“Let’s help them,” Tucker said, grabbing John’s hand and pulling him toward the commotion in the forest.
The village surroundings had been busy with the sound of leaves crunching, vines cracking, and rhythmic chants for the past 30 minutes. Tucker led laughing gleefully as they went to investigate. Finally they found twenty men pulling on thick vines as they advanced the progress of a huge sago palm toward the village.
“It is big, John. It will bring us lots of food. The kind you eat a lot of last time,” said Tucker.
“I don’t remember eating food from a tree. What do you mean?” John asked as he stepped in behind one of the men.
Both John and Tucker were now struggling with the cumbersome tree. They made slow progress as the tree scraped across the jungle floor inch by inch. Awkward at first, John soon fell in with the rhythm of the cadence and found the load easier to bear.
“We will bring the tree close to the village and pull it apart. It will die and soon the big bug will come and lay egg,” said Tucker.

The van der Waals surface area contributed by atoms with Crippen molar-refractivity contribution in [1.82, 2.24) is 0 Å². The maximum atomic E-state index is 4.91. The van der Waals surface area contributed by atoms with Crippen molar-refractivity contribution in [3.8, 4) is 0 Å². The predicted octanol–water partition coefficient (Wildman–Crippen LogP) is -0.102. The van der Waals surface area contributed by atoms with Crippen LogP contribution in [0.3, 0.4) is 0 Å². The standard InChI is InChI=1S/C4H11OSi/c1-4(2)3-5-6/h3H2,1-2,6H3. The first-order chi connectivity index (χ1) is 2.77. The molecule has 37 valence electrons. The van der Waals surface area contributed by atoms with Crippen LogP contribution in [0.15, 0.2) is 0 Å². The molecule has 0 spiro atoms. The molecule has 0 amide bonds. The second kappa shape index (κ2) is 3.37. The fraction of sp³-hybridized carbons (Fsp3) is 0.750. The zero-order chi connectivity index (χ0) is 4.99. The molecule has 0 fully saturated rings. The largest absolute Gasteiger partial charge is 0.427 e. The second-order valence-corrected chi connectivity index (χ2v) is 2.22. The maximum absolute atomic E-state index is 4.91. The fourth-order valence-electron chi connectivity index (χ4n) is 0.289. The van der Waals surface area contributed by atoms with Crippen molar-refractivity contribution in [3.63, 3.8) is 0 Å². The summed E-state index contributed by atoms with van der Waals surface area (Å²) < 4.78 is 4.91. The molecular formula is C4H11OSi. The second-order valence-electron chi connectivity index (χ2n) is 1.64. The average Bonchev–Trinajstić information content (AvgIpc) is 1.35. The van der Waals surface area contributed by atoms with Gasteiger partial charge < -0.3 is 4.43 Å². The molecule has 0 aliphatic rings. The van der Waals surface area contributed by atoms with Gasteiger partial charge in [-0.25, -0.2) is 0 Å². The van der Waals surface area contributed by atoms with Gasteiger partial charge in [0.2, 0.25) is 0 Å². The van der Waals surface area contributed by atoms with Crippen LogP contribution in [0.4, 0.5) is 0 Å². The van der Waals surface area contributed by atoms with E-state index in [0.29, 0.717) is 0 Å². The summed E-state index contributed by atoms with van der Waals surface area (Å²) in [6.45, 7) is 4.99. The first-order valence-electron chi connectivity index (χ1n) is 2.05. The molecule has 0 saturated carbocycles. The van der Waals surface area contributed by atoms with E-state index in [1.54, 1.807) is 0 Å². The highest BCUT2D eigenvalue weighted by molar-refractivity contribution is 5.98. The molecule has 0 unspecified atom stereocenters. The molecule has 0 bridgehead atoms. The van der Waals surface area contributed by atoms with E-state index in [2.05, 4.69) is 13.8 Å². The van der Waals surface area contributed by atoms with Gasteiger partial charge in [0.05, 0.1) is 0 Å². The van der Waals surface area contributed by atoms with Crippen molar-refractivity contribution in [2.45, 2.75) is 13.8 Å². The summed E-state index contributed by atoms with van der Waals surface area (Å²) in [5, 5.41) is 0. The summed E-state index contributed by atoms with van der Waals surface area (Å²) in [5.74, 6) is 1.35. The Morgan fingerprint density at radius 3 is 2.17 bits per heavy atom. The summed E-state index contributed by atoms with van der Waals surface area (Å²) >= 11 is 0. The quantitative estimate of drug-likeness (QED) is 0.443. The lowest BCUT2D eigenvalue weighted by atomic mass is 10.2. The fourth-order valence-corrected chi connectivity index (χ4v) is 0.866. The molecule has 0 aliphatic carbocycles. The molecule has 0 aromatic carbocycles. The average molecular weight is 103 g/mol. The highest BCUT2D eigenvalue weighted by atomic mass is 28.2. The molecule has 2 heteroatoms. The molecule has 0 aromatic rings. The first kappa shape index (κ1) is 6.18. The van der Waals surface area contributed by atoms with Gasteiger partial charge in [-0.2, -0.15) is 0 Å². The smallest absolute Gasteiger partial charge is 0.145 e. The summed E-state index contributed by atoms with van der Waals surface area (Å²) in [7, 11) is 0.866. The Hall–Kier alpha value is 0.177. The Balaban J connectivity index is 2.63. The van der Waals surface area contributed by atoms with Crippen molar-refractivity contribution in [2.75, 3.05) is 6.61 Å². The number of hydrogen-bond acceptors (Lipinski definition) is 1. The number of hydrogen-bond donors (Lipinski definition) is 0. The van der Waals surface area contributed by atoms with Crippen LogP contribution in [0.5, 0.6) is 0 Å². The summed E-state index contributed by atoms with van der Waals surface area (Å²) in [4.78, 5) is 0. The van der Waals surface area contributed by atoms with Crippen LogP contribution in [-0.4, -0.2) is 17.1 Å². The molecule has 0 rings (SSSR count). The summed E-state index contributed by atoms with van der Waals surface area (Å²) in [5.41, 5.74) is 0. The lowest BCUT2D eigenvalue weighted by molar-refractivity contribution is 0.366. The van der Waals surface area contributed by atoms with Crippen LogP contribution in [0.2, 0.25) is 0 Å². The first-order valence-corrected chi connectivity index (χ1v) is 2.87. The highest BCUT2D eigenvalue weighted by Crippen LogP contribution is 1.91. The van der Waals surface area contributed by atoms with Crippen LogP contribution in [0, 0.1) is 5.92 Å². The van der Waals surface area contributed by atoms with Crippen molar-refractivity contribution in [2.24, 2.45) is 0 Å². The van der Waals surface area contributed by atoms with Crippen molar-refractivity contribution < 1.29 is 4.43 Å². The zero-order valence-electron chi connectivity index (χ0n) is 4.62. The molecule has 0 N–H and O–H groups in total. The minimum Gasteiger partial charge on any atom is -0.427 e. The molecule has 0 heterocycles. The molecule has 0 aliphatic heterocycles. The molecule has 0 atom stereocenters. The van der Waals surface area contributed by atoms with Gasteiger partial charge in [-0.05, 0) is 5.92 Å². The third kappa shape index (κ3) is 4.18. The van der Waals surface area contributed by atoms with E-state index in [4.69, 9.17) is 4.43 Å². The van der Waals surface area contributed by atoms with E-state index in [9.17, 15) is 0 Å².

“What kind of bug?” John already dreaded the answer.
“The bug that is big and we use wings for our decorations,” said Tucker.
“It sounds like a scarab beetle. What do you do with the eggs?” asked John.
“They grow the worm,” replied Tucker.
“Not the grubs! You mean I’m hauling a grub tree!” said John.
“You like them, yes?”
“I like them, no,” John replied.
“The man who ate all the worms says he doesn’t like them,” Tucker translated tauntingly for the benefit of the others.
“Why are they laughing?” asked John.
The men continued to cackle as they remembered that famous night.
Startled, birds fluttered away, and small monkeys shrieked in protest from treetop perches as the laughter permeated the jungle.
“Have your laugh, but remember the saying of Americans. ‘You are what you eat,’ bug man.”
“Hey, what’s so funny?” Marta asked as she and Sandy caught up to the cacophony.
“Just a little lesson about how this tree is host to beetle larvae,” John replied.
“Oh, the beetles. Those beetles.” Marta tried but she couldn’t suppress the grin that fought its way over the other muscles around her small but full-lipped mouth.
“Oh, you think this is funny too?” John said, poking her gently in the ribs.Marta fought to push his hands away. “Stop! That tickles,” she pleaded. Her knees buckled under the sheer exuberance.
Jeffrey W. Bennett, ISP is an author of non-fiction books, novels and periodicals.